Australian Greens Dissenting Report

1.1        The Australian Greens draw attention to the committee report's statement that 'the majority of the submitters supported the bill in its current form'. There were four submissions made to this inquiry. One submission supporting the bill was from the sponsoring Minister's own department, the Department of Home Affairs (Submission 4). Two submissions supporting the bill were written in less than half a page (Submissions 1 and 2). One submission raised several and significant concerns with the bill (Submission 3).

1.2        Regarding justification of the bill, the Law Council of Australia (Submission 3) argued that the collection of additional personal identifiers as a prerequisite to making valid visa applications (in certain instances) has no clear link to the bill's stated objectives of preventing terrorism. As such, the Law Council called on the Government for greater clarity on: personal identifiers are to be used in the visa processing framework and the extent to which applicants will be informed of these processes and have an adequate opportunity to respond.[1]

1.3        As noted in the committee's report, the Parliamentary Joint Committee on Human Rights (PJCHR) has also previously raised concerns regarding the collection of additional personal identifiers under the Migration Act 1958, particularly regarding privacy safeguards and 'how the proposed measure would apply to persons "who may be incapable of understanding and consenting to the collection of personal identifiers", such as children'.[2]

1.4        This latter concern, regarding consent, is shared by the Australian Greens, who question whether consent for all people subjected to this legislation could be considered fully informed—where socio-economic determinants such as language, education, age, culture, and/or location could be compromising factors—and whether consent could in certain circumstances be considered to be given under duress, for example, for persons fleeing persecution.

1.5        Furthermore, reported by the PJCHR, the proposed collection of additional personal identifiers 'could lead to distinctions based on protected attributes (such as, race, sex, religion or national origin) which could amount to direct discrimination'.[3]

1.6        On these concerns regarding consent and discrimination, as noted in the committee's report, but bearing reiteration in this dissenting report: 'At the time of this committee's adoption of this report, the Minister had not yet provided a response'.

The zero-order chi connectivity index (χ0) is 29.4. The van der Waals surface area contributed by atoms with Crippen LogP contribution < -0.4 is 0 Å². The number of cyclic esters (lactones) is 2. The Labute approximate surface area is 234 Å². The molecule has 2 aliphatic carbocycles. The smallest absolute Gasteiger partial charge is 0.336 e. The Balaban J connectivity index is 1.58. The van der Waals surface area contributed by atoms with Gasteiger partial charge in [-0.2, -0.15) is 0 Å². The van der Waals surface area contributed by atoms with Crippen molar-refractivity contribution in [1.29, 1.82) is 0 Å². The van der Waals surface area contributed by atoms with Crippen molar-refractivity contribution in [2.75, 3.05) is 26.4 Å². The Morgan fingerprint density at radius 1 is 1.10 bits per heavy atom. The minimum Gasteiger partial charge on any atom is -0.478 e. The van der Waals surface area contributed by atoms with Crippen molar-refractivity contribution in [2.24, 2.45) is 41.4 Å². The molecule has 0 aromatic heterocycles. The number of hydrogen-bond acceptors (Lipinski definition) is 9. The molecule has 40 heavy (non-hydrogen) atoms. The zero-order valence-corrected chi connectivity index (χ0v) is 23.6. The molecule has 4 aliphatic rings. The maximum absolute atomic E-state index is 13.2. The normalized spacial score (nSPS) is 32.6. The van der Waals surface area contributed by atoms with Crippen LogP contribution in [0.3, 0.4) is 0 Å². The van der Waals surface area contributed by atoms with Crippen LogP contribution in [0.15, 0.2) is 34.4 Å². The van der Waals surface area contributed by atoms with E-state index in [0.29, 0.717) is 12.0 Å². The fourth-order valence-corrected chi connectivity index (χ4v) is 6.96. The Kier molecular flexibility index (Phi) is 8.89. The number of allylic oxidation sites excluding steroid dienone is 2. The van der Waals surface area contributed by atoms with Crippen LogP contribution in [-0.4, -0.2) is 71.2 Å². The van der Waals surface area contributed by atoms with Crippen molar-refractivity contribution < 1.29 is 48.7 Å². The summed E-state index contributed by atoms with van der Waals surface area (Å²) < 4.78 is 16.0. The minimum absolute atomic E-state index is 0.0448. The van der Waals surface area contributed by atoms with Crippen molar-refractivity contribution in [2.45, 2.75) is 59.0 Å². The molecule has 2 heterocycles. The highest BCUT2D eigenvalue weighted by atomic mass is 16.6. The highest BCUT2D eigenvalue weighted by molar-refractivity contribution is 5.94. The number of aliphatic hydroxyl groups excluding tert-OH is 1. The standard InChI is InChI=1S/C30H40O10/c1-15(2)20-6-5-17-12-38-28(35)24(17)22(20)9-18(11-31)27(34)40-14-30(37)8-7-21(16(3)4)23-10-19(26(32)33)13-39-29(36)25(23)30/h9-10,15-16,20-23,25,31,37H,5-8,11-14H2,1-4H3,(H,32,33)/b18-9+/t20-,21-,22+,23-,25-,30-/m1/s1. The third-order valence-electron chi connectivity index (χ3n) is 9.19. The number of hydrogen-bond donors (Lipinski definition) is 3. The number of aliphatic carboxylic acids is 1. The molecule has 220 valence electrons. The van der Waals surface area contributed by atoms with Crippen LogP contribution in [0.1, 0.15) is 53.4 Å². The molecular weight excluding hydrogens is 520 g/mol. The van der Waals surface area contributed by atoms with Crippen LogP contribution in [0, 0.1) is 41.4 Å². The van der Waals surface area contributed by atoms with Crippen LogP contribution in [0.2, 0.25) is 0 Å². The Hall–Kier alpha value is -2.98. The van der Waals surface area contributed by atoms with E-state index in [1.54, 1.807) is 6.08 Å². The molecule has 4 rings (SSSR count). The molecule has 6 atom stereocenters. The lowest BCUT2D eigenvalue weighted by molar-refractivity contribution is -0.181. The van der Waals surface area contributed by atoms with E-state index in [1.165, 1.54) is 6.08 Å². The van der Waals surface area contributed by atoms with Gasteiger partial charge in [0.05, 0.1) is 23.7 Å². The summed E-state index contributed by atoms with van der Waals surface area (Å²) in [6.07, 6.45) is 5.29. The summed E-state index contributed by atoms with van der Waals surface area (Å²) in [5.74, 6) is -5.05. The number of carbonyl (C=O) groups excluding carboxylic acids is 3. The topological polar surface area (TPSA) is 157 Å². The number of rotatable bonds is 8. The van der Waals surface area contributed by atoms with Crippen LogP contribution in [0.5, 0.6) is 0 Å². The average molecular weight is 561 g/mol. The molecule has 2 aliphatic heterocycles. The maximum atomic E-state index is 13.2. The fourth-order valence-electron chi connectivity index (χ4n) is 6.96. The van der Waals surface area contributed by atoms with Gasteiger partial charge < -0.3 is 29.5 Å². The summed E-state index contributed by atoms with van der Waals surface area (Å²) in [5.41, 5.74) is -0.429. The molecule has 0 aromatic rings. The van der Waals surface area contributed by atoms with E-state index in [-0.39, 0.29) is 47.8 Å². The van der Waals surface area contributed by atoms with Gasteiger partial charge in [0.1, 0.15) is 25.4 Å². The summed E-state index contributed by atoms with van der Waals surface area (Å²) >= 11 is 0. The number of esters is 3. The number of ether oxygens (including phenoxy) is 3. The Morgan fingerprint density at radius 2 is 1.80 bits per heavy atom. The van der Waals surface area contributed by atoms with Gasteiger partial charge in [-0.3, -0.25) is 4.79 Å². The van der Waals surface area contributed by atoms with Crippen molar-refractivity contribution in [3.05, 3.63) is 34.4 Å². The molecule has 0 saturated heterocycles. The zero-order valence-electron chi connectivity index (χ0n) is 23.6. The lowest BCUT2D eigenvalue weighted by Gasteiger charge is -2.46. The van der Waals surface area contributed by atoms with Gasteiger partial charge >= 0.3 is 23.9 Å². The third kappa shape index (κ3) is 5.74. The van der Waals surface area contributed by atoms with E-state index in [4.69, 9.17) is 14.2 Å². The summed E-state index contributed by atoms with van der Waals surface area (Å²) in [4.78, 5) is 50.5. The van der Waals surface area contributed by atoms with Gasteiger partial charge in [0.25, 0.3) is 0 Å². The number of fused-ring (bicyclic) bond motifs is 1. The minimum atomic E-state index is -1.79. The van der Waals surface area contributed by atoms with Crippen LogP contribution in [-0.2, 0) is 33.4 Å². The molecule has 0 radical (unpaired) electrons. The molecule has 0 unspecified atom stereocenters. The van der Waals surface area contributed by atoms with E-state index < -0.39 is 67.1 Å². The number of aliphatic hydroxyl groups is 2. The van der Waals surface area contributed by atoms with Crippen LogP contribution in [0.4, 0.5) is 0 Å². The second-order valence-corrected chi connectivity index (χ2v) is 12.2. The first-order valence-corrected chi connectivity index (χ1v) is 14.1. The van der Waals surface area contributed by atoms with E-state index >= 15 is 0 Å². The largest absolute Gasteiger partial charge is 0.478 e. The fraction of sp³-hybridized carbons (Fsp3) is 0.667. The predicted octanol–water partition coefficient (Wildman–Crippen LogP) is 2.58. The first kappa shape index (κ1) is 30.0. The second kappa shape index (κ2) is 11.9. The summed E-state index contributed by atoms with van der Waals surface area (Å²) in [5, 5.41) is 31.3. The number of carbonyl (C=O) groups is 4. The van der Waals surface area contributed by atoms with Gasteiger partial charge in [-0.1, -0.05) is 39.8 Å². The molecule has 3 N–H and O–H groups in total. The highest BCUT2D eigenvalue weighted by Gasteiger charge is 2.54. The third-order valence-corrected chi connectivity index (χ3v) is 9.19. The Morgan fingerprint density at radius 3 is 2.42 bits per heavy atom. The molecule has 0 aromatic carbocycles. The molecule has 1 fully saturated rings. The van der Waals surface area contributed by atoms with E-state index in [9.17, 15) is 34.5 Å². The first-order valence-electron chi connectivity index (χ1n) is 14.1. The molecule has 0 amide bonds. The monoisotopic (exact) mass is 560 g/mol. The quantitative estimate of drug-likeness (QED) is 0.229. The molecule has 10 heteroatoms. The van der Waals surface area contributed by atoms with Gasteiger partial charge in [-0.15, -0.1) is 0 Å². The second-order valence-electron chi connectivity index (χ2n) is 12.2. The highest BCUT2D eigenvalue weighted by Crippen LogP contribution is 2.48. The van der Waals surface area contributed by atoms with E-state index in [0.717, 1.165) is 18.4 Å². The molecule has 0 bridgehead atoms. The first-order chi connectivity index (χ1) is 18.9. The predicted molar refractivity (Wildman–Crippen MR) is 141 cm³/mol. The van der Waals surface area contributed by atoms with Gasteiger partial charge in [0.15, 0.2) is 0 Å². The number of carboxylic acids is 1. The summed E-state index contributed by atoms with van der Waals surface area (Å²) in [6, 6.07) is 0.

1.7        As submitted by the Law Council of Australia, further discrimination against vulnerable peoples that could result from additional personal identifiers being required at the time of visa application, as opposed to post-lodgement (for which there is already capacity within current legislation), could include 'legitimate and worthy visa applicants being denied the opportunity to lodge a valid visa application due to no fault of their own'.[4]

1.8        In May 2018, the Senate passed a Greens motion calling on the Government to strengthen protections in Australia's 'woefully inadequate' Privacy Act 1988, to provide protections comparable with the European Union's General Data Protection Regulation (GDPR). However, this bill, if considered within the GDPR, would likely fail the following tests:

1.9        Another significant concern for the Australian Greens regarding this bill is its use of a non-disallowable legislative instrument to determine specified collection of specified personal identifiers for specified classes of visa applicants.

1.10      This concern was also held by the Senate Scrutiny of Bills Committee and the Law Council of Australia, with the latter submitting:

...without adequate parliamentary oversight and consultation requirements, determinations made under the proposed reforms as to applicant classes, the types of personal identifiers         or the manner in which those identifiers are provided, may cast doubt over the non-discriminatory nature of Australia's migration programme.[5]

Recommendation 1

1.11      The Australian Greens recommend that the bill not be passed.

Senator Nick McKim
Senator for Tasmania

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